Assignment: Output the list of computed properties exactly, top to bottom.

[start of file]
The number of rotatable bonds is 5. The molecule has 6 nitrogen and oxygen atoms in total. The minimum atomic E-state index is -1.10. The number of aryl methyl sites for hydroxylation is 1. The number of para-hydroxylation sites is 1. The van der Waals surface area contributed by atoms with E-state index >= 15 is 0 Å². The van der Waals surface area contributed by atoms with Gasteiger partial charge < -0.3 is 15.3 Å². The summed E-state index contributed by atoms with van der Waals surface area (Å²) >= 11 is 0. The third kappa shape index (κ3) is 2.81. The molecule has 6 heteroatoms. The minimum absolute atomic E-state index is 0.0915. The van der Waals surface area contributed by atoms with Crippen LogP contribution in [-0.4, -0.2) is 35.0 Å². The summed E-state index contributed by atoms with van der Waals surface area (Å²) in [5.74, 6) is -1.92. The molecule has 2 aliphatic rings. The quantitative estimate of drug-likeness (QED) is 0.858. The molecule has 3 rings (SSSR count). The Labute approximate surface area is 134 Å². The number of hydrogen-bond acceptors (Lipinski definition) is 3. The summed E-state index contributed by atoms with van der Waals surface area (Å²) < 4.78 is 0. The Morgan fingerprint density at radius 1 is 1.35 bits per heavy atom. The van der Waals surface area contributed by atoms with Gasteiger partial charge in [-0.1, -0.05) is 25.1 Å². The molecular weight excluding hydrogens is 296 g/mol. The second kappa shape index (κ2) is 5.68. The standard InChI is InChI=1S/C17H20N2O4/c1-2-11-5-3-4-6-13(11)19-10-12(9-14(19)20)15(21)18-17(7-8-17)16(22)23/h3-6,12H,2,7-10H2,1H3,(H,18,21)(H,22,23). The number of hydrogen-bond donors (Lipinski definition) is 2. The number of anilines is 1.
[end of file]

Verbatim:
The number of rotatable bonds is 5. The molecule has 6 nitrogen and oxygen atoms in total. The minimum atomic E-state index is -1.10. The number of aryl methyl sites for hydroxylation is 1. The number of para-hydroxylation sites is 1. The van der Waals surface area contributed by atoms with E-state index >= 15 is 0 Å². The van der Waals surface area contributed by atoms with Gasteiger partial charge < -0.3 is 15.3 Å². The summed E-state index contributed by atoms with van der Waals surface area (Å²) >= 11 is 0. The third kappa shape index (κ3) is 2.81. The molecule has 6 heteroatoms. The minimum absolute atomic E-state index is 0.0915. The van der Waals surface area contributed by atoms with Crippen LogP contribution in [-0.4, -0.2) is 35.0 Å². The summed E-state index contributed by atoms with van der Waals surface area (Å²) in [5.74, 6) is -1.92. The molecule has 2 aliphatic rings. The quantitative estimate of drug-likeness (QED) is 0.858. The molecule has 3 rings (SSSR count). The Labute approximate surface area is 134 Å². The number of hydrogen-bond acceptors (Lipinski definition) is 3. The summed E-state index contributed by atoms with van der Waals surface area (Å²) < 4.78 is 0. The Morgan fingerprint density at radius 1 is 1.35 bits per heavy atom. The van der Waals surface area contributed by atoms with Gasteiger partial charge in [-0.1, -0.05) is 25.1 Å². The molecular weight excluding hydrogens is 296 g/mol. The second kappa shape index (κ2) is 5.68. The standard InChI is InChI=1S/C17H20N2O4/c1-2-11-5-3-4-6-13(11)19-10-12(9-14(19)20)15(21)18-17(7-8-17)16(22)23/h3-6,12H,2,7-10H2,1H3,(H,18,21)(H,22,23). The number of hydrogen-bond donors (Lipinski definition) is 2. The number of anilines is 1.